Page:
I never thought I’d be writing about Trump on this site but alas, here I am. Resident clown and shameful US Republican presidential candidate Donald Trump, in a recent gathering, decided that he needed to add another demographic to his list of pissed off nations and people. So who was in his crosshairs this time? None other than the entire nation of Japan and Sony to make things a bit more personal.
Nearly a week into its release, No Man’s Sky, the AAA indie title from Hello Games, continues to divide critics and gamers. Is the game a completely unique vision that gives you a calming, yet fleeting, lonely sense within the universe or is it just boring? No matter where you fall on that, you can’t deny the team’s grand ambition which has brought with it near-endless planets and creatures to explore.
But is it what you thought it be? One fan made video that’s been popping up all over my feed helps put the game and its hype into context, and it’s hilarious.
Gran Turismo Sport is expected to race across the finish line (puns like this means I’m a professional, right?) on November 15th. In adhering to their tight schedule in order to meet the ever-important holiday shopping season, Polyphony Digital has already decided to cancel the game’s public beta, but with just three months left, can the developers deliver another 30% in production?
Sony is once again looking at their retail options and dipping their toes back in. Dubbed Sony Square NYC, the new store will be located in New York City, as the name suggests. Steven Fuld, senior VP-Corporate Marketing at Sony Corp. of America:
With this space, we’re trying to give consumers an emotional connection with the brand
Unlike previous efforts where Sony attempted to replicate the success of Apple retail, this store is less about selling and more about experiencing. So what does that mean?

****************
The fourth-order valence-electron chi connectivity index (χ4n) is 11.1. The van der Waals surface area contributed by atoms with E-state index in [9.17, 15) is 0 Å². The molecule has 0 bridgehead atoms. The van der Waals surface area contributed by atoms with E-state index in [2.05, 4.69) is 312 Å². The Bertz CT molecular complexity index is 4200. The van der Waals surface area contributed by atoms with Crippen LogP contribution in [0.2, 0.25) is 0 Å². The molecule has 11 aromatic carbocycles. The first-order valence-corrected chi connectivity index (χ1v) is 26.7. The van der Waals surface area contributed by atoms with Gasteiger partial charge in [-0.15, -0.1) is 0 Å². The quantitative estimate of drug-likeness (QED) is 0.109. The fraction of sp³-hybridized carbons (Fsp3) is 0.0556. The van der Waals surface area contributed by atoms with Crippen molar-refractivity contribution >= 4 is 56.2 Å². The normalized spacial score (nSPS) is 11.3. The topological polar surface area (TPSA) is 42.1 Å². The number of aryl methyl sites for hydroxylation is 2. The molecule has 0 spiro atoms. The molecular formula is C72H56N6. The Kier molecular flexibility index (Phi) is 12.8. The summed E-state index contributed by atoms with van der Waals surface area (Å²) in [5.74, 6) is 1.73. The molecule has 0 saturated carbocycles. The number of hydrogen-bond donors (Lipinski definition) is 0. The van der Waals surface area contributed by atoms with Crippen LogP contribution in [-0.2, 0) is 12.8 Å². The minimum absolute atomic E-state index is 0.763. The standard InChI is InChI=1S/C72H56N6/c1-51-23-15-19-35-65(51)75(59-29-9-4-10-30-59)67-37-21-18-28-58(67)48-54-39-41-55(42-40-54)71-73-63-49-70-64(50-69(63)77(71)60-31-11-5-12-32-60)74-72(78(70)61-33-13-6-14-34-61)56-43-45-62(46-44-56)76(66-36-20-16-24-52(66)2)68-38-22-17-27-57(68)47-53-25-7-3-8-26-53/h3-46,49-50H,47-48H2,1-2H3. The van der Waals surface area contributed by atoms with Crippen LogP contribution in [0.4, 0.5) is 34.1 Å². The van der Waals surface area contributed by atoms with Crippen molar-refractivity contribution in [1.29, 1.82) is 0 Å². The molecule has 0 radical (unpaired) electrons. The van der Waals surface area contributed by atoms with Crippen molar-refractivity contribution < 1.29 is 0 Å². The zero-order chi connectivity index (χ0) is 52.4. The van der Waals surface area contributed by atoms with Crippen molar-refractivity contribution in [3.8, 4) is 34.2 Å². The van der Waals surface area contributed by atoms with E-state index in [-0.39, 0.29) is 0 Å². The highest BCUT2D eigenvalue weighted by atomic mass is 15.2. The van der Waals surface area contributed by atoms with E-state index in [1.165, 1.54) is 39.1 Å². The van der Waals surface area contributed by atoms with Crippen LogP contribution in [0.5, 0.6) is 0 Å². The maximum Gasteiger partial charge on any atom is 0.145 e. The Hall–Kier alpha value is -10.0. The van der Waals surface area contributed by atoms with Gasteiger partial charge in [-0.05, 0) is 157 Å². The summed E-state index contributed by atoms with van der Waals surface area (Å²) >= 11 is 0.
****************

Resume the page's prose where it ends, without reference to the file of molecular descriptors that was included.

Thanks to last week’s surprise profit during their Q1 FY16 earnings report, investors have been bullish again on Sony’s stock, a sentiment that’s been ever increasing the past year. Isabella Zhong writing for Barron’s:
Shares are up around 2% today following the company’s stunning June quarter earnings beat last Friday. The stock has rebounded 12% this year after having plummeted 35% in the second half of 2015.
So why the rise in sentiment for Sony? Entertainment.
Here is a bit of curious news coming out of Japan. Kana Inagaki writing for Financial Times:
Sony has agreed to sell its lossmaking battery business to Apple supplier Murata Manufacturing in a deal that could create a new player in the growing market to power electric vehicles.
It’s rather surprising that it took financial markets and tech pundits this long to catch on to the whole Pokemon Go phenomenon that’s pushed Nintendo’s valuation up by nearly $12 billion. But now that both sides have gotten their heads around it, that Pokemon high is coming to an end.
Tough day for Nintendo as stocks drop 18%. Most in one day in the last 26 years as they down play impact of Pokemon pic.twitter.com/0yYlbbilix
— Patrick Dees (@ptothedees) July 25, 2016
After all, for the past week, there has been no shortage of coverage around how Nintendo is now valued above Sony which is ludicrous no matter how you look at it.
You mean their minority share of a minority share of the phenomenon doesn’t mean they suddenly “won” at mobile? 🤔 https://t.co/nVU9hVPNGO
— M.G. Siegler (@mgsiegler) July 25, 2016
Once a year, FutureBrand leads a study where they look at the 100 biggest companies by market capitalization. From there, the study asks 3,000 consumer and industry professionals in 17 different countries about the companies and asks them to rank them
in terms of perception strength, rather than financial strength
So where did Sony rank?
Companies like Somaltus, LLC are one of the biggest problem the tech industry faces – patent trolls that leech on successful businesses by demanding a ransom for something they themselves have never actually created. Texas, a state that’s more than happy to house an alarming rate of these patent trolls is the scene of yet another lawsuit (over battery technologies) that includes Sony and others like Apple.
Despite how a majority of us feel about Sony’s mobile ambitions which have been muted at best, the company as a whole is recovering quite nicely. One sign of a healthy company is the ability for it to invest in its future (as opposed to chasing the market) and Sony has been hard at work in that regard: